NCLE PAUL had just cut down a
"Come quick," he called, "come; the
The children burst out laughing.
"And what does the old
"Look here, at the cut which I was careful to make very clean with the ax. Don't you see some rings in the wood, rings which begin around the marrow and keep getting larger and larger until they reach the bark?"
"I see them," Jules replied; "they are rings fitted one inside another."
"It looks a little like the circles that come just after throwing a stone into the water," remarked Claire.
"I see them too by looking closely," chimed in Emile.
"I must tell you," continued Uncle Paul, "that those circles
are called annual layers. Why annual, if you please? Because
one is formed every year; one only, understand, neither more
nor less. The learned who spend their lives studying plants,
and who are called botanists, tell us that no doubt is
possible on that point. From the moment the little tree
springs from the seed to the time when the old tree dies,
every year there is formed a ring, a layer of wood. This
understood, let us count the layers of our
Uncle Paul took a pin to guide his counting; Emile, Jules,
and Claire looked on attentively. One, two, three, four,
five—They counted thus up to
"The trunk has
"That is not very hard," answered Jules, "after what you
have just told us. As it makes one ring every year, and we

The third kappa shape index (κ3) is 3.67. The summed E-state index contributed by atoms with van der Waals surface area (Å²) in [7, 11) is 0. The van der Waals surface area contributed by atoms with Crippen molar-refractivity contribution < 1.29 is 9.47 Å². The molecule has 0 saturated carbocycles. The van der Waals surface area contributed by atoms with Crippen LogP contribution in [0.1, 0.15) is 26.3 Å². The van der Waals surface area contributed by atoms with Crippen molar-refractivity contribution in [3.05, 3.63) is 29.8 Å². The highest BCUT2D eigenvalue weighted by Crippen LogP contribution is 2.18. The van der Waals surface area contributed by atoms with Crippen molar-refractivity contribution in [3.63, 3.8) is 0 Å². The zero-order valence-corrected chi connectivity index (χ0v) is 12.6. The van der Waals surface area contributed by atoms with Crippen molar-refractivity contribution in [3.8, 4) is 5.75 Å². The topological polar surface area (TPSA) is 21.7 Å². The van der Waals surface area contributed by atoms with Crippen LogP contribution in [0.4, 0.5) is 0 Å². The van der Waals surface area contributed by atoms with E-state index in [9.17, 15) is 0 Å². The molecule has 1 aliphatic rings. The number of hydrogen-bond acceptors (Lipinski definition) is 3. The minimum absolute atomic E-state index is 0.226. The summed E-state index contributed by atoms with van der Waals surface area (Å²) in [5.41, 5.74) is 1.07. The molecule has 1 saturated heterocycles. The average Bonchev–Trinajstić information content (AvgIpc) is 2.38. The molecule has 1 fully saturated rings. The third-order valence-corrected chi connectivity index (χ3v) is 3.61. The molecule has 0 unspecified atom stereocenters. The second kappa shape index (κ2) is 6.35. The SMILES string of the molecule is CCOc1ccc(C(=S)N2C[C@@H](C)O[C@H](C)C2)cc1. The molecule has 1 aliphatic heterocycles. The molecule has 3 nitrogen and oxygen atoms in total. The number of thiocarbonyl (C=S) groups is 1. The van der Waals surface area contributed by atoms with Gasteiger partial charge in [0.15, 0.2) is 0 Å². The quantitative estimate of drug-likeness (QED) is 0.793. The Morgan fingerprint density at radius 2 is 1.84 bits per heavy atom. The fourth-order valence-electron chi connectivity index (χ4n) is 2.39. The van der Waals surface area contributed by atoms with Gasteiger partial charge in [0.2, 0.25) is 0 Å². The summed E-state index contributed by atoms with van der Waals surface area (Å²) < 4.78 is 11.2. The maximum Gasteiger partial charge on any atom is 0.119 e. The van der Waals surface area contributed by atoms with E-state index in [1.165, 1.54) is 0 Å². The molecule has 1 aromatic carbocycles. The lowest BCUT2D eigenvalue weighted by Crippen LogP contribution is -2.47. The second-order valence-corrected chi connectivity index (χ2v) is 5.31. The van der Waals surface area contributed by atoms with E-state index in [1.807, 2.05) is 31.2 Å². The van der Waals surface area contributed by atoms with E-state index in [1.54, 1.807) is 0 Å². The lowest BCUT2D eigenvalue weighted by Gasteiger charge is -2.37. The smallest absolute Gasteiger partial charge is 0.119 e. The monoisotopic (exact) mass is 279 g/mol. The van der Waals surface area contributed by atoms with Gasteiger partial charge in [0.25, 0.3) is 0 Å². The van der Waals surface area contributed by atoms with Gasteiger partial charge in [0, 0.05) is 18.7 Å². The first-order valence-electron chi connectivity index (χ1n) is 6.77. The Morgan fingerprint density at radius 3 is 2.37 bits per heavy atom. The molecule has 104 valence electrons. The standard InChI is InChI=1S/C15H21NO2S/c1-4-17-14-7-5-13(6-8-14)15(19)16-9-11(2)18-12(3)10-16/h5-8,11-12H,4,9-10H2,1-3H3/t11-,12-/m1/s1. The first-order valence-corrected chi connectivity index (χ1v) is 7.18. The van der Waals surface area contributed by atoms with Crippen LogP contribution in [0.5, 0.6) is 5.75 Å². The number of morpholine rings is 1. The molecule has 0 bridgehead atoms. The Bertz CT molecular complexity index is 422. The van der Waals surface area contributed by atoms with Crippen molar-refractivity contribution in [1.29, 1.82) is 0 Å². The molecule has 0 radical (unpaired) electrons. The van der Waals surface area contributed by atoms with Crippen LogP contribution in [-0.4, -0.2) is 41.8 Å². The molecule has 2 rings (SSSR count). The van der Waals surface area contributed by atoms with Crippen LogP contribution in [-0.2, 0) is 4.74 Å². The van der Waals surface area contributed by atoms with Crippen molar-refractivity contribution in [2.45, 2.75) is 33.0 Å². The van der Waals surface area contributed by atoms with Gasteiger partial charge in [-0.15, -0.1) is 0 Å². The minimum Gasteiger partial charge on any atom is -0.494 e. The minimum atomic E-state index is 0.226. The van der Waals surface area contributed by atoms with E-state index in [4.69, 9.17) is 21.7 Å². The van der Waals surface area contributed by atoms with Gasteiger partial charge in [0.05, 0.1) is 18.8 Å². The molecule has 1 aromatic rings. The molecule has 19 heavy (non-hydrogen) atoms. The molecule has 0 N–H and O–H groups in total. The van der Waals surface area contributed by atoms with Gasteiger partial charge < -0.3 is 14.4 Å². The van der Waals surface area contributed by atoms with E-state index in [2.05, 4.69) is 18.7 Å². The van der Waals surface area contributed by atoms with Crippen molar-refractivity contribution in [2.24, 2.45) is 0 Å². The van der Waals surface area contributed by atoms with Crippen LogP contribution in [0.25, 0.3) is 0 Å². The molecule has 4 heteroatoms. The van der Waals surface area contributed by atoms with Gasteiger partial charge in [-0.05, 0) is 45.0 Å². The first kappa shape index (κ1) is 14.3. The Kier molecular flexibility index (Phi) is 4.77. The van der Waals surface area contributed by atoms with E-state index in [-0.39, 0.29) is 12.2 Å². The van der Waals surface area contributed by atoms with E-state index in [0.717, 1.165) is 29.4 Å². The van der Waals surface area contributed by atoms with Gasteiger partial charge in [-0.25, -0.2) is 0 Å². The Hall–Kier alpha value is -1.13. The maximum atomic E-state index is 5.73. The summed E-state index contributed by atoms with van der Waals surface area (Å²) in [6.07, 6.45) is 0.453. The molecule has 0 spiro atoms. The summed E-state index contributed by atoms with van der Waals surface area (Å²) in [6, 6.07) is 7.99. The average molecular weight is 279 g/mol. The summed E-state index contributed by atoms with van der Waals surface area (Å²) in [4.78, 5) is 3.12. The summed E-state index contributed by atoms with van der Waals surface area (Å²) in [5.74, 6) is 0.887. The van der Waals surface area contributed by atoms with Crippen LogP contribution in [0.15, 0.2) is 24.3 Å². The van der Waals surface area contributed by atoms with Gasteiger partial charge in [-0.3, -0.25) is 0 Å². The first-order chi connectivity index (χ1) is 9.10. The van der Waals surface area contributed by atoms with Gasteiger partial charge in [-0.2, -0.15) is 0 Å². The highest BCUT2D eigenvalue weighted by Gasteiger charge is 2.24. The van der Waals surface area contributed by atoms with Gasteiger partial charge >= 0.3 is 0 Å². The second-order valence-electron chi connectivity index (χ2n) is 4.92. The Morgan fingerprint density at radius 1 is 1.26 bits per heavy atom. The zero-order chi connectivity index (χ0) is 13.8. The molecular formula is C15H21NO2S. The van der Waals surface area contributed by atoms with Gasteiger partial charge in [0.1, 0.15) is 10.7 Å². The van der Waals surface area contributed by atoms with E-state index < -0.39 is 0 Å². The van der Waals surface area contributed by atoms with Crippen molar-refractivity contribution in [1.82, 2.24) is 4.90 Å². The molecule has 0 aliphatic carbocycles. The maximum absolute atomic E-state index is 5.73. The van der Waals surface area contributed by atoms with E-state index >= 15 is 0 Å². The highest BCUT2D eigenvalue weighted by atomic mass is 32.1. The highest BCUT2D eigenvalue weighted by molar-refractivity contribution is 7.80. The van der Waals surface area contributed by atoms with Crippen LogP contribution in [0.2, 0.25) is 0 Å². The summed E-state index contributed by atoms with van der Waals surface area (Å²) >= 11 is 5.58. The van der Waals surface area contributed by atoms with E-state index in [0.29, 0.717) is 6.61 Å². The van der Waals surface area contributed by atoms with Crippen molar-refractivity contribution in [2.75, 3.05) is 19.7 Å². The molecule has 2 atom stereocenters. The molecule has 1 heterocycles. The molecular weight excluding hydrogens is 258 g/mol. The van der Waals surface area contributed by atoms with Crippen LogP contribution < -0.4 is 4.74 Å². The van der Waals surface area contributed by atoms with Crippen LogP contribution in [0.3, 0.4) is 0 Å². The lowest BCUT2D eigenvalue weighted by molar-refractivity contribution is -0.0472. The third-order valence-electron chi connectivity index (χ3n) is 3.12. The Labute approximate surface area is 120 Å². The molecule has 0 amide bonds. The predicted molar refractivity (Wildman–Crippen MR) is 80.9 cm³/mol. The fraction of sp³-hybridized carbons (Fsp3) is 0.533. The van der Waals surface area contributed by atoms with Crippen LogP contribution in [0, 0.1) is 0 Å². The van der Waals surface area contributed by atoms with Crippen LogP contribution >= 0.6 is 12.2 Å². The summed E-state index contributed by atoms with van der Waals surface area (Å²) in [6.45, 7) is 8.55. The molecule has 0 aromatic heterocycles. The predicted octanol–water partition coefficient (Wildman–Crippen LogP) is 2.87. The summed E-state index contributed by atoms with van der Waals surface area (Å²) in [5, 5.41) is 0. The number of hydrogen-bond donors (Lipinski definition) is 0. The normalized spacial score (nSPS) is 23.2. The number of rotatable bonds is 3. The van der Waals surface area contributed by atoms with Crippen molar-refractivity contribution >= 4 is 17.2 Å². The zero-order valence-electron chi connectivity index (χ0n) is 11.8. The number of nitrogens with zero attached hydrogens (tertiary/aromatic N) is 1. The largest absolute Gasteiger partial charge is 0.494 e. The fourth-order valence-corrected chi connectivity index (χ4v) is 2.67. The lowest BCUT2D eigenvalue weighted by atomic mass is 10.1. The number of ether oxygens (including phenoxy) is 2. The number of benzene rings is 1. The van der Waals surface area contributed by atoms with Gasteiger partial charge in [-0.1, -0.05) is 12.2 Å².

"Eh! Eh! what did I tell you?" cried Uncle Paul, in triumph.
"Has not the
"What a singular thing!" Jules exclaimed. "You can know the age of a tree as if you saw its birth. You count the layers of wood; so many layers, so many years. One must be with you, Uncle, to learn those things. And the other trees, oak, beech, chestnut, do they do the same?"
"Absolutely the same. In our country every tree counts one year for each layer. Count its layers and you have its age."
"Oh! how sorry I am I did not know that the other day," put in Emile, "when they cut down the big beech which was in the way on the edge of the road. Oh, my! What a fine tree! It covered a whole field with its branches. It must have been very old."
"Not very," said Uncle Paul. "I counted its layers; it had one hundred and seventy."
"One hundred and seventy, Uncle Paul! Honest and truly?"
"Honest and truly, my little friend, one hundred and seventy."
"Then the beech was a hundred and seventy years old," said
Jules. "Is it possible? A tree to grow so old! And no doubt
it would have lived many years longer if the
"For us, a hundred and seventy years would certainly be a great age," assented his uncle; "no one lives so long. For a tree it is very little. Let us sit down in the shade. I have more to tell you about the age of trees."